Next week, Penn & Teller will be in Houston to perform benefit shows for the Rainard School, a private school for the gifted and talented. Though most people might recognize the pair from TV appearances -- the strikingly dissimilar-looking magicians (Penn is the big, punk-looking one and Teller is the little guy who never talks) are best-known for their stunts on David Letterman's show -- they began on stage. And the fine tradition of live theater is their meat.
"The great thing about live theater," Teller explains, "is that you get to do something thousands of times, so it has a chance of getting good. In the theater not only can a thing be honed technically to an unspeakable degree of perfection, it can be honed theatrically." Teller's onstage silence is, of course, theatrical. His silence creates suspense and, more important, forces the audience to watch his face, to respond to even his most subtle expression. "You could never get away with an eyelash flutter on television," he says. "Whereas in theaters you can pare something down so that it can become understated and still be very powerful ."
Penn, in the same cheerily thuggish voice he uses on stage, says, "I think what draws people to P&T is the ideas we're putting across. And, strangely enough, we deal with ideas that most people are supposed to get over. What we deal with a lot is truth."
According to Penn, the best magic is actually about truth. Houdini, he says, "was the voice of the people. The stuff he was doing was really commenting on their world and the way they felt." The big lug believes that Houdini's tricks, such as escaping from a giant football after representatives of the University of Pennsylvania sewed him up in it, actually addressed issues. Teller concurs. "Many of the people in Houdini's audience had recently arrived from repressive countries," he says. "People here were breaking out of the Victorian high-collar thing. Houdini was flappers, that whole culture of liberation. Houdini was a symbol, this little feisty tough guy who faced the giant and escaped. Freed himself up, shook off the chains."
If the legerdemain of Penn & Teller is about casting off chains, then it would seem to be the chains of conventional adult thinking they're after. Their work is almost splatter magic. There are Wes Craven movies with less stage blood and grisliness than are found in a Penn & Teller show. Most often, Teller, fair-haired and dapper, is at the mercy of his partner. Though the gray suits they wear are identical, tailoring that on Teller seems merely crisp on Penn appears to be something sharp and sinister. And, too, Penn talks. A lot. Loudly. He appears to be a threat.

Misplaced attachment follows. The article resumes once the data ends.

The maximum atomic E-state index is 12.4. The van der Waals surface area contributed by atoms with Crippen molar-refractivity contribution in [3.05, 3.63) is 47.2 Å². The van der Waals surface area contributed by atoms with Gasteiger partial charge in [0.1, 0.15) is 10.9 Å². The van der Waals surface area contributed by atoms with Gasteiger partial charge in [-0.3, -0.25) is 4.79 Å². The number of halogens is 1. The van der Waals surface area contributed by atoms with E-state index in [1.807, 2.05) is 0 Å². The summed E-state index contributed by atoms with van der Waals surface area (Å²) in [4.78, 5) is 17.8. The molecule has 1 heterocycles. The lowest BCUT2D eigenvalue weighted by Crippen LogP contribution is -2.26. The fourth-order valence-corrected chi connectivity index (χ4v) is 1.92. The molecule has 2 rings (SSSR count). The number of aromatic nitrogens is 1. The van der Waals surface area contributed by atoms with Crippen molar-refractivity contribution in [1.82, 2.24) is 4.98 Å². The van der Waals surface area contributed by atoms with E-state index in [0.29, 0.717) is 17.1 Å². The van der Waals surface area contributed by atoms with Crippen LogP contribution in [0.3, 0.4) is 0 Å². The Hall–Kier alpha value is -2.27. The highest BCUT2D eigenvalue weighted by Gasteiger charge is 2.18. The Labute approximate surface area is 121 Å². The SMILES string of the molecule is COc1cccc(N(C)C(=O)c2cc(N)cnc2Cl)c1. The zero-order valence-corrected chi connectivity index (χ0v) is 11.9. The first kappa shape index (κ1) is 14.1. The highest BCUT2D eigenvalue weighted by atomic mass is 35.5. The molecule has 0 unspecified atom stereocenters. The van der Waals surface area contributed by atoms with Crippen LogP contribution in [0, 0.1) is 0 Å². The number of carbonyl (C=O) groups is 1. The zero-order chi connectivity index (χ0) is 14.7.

What people worry about today, Teller says, "is the way they feel when they walk out their door." They feel vulnerable. In one of Penn & Teller's best-known bits, Teller is vulnerable. There he is, a sweet man who would never harm a fly, strapped into a straitjacket and suspended over a bed of steel spikes. The rope supporting him runs over a pulley and down to a chair in which sits Penn, his weight the only thing keeping the rope from slipping and Teller from plummeting to his doom. Penn explains that he is going to read aloud the poem "Casey at the Bat." And when he's finished, he's going to stand up and let the rope slide. As he reads, Teller writhes over the spikes, attempting to make his escape. As it begins to look like Teller just might save himself, Penn reads faster and faster.
This is wildly funny, almost unbearably horrible, and perfect for this generation of alienation. People clutch each other in fear and they laugh hysterically at the cruelty, but, Teller explains, "the underpinning that people find hard to articulate, what they are not recognizing, is what they really know. Which is that we trust each other." The real theme in this scene "is that two guys can be absolutely night-and-day different and still trust each other in a life-and-death situation."
Because of their style, a Penn & Teller show is unlike any other magic act. And, also because of their style, a Penn & Teller show is classic magic. Their partnership may look more like vaudeville than legerdemain, and though classic magicians such as Max Malini, who wowed everyone at the turn of the century, probably wouldn't have played "rodent roulette" -- a trick in which Penn & Teller risk their fingers in a wheel of large mouse traps -- at their core, Penn & Teller are appealing for the same reason that all great illusionists are appealing. "What holds the audience's attention, what holds my attention," Teller says, "is the fascinating chore of deciding where make-believe ends and reality starts."
"Those themes," Penn adds, "are absolutely built into magic. It just so happens that the other people in magic are too retarded to realize it." He despises, for instance, Doug Henning's lisping invitation to enter "the magical world of illusion." "You don't want people to put aside their disbelief," Penn snorts, "you want them to jerk off to it. The point is, we are going to have the visceral and the intellectual collide at 100 miles per hour."
At the end of their shows, Penn & Teller reveal almost all, playing on the idea that if you know how you've been fooled, it makes the fooling not less but more impressive. This custom will be continued at their Jones Hall shows. Teller says, "Afterwards, we'll be in the lobby covered with blood. We'll be the two guys naked except for knee-length T-shirts drenched in red Karo syrup and food coloring. Actually, I think we're using the Roscoe amalgam of the stuff, which is corn syrup, shampoo and water with red food coloring, which comes out of most fabrics, which is kind of nice. But the great thing is, we stand there and little kids come up and they go, 'Can I have some blood on my program please?' They get it."
Penn & Teller perform to benefit the Rainard School at 8 p.m. April 15 and 16 in Jones Hall, 615 Louisiana, 629-3700. $20-$40.